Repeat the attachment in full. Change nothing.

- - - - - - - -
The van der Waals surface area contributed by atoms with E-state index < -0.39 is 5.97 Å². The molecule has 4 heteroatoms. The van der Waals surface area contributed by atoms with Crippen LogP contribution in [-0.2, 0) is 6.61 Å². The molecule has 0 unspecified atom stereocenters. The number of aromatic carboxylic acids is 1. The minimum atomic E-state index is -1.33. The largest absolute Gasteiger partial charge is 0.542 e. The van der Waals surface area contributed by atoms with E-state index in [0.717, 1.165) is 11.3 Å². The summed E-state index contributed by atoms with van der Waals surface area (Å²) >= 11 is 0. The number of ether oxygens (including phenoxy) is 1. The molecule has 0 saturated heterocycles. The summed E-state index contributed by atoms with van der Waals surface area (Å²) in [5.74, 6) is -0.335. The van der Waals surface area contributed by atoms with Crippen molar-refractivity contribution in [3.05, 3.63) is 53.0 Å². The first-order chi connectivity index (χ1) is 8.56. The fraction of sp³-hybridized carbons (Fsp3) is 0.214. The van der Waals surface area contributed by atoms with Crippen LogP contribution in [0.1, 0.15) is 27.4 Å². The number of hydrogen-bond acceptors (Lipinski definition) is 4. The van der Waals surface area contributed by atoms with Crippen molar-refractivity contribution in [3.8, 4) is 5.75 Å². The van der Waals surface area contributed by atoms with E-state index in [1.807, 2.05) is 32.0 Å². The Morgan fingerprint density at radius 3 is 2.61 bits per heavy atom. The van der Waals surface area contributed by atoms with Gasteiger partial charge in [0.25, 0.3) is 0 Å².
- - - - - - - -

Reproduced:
The van der Waals surface area contributed by atoms with E-state index < -0.39 is 5.97 Å². The molecule has 4 heteroatoms. The van der Waals surface area contributed by atoms with Crippen LogP contribution in [-0.2, 0) is 6.61 Å². The molecule has 0 unspecified atom stereocenters. The number of aromatic carboxylic acids is 1. The minimum atomic E-state index is -1.33. The largest absolute Gasteiger partial charge is 0.542 e. The van der Waals surface area contributed by atoms with E-state index in [0.717, 1.165) is 11.3 Å². The summed E-state index contributed by atoms with van der Waals surface area (Å²) >= 11 is 0. The number of ether oxygens (including phenoxy) is 1. The molecule has 0 saturated heterocycles. The summed E-state index contributed by atoms with van der Waals surface area (Å²) in [5.74, 6) is -0.335. The van der Waals surface area contributed by atoms with Crippen molar-refractivity contribution in [3.05, 3.63) is 53.0 Å². The first-order chi connectivity index (χ1) is 8.56. The fraction of sp³-hybridized carbons (Fsp3) is 0.214. The van der Waals surface area contributed by atoms with Crippen LogP contribution in [0.1, 0.15) is 27.4 Å². The number of hydrogen-bond acceptors (Lipinski definition) is 4. The van der Waals surface area contributed by atoms with Crippen molar-refractivity contribution in [3.8, 4) is 5.75 Å². The van der Waals surface area contributed by atoms with E-state index in [1.807, 2.05) is 32.0 Å². The Morgan fingerprint density at radius 3 is 2.61 bits per heavy atom. The van der Waals surface area contributed by atoms with Gasteiger partial charge in [0.25, 0.3) is 0 Å².